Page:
Sixteen troglobitic species are known: 2 flatworms, 2 amphipods, 1 isopod, 4 spiders, 1 mite, and 6 collembolans. The terrestrial troglobite fauna probably represents cave invasion and isolation following Early Pleistocene glaciation, and demonstrates that the caves were habitable while the region was at the margin of Late Pleistocene glaciations. The groundwater troglobite fauna may have survived in situ while the region was covered by glacial ice in the Early Pleistocene. The troglophile fauna consists of at least 78 species, and these species may or may not have come into the region since the Wisconsinan glaciation recession. The presence of troglophile species in a particular cave is highly sporadic. -from Authors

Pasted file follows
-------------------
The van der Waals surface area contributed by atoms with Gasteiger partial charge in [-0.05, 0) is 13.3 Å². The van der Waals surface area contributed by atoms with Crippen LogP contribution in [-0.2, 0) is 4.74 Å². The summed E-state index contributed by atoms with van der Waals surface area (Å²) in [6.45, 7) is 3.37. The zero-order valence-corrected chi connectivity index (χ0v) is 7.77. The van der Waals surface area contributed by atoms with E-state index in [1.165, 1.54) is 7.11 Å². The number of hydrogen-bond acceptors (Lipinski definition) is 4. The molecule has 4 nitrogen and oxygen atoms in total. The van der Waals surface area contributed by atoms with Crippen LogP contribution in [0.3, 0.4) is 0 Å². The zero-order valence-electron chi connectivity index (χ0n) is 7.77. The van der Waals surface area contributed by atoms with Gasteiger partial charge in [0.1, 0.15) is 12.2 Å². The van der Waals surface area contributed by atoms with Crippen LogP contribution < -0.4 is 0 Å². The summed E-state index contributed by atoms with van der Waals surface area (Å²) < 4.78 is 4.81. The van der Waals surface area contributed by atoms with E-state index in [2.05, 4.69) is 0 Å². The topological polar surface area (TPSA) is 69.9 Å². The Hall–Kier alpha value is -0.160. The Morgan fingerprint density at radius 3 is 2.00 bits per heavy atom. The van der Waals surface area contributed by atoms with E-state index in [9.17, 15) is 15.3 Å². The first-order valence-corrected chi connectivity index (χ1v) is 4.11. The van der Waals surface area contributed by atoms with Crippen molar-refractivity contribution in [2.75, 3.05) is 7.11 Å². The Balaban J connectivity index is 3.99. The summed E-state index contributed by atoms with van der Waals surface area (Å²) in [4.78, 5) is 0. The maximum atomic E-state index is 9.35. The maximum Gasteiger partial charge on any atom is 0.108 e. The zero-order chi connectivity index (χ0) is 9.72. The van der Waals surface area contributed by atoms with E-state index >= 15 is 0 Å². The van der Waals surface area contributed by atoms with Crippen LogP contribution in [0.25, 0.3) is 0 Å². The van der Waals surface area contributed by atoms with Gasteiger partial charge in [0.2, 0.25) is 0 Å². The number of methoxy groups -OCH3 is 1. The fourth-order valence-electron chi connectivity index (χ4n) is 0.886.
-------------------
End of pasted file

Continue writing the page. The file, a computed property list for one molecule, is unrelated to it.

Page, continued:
Canadian Journal of Zoology
Department of Biology

Peck, S, & Christiansen, K. (K.). (1990). Evolution and zoogeography of the invertebrate cave faunas of the Driftless Area of the Upper Mississippi River Valley of Iowa, Minnesota, Wisconsin, and Illinois, USA. Canadian Journal of Zoology, 68(1), 73–88. doi:10.1139/z90-012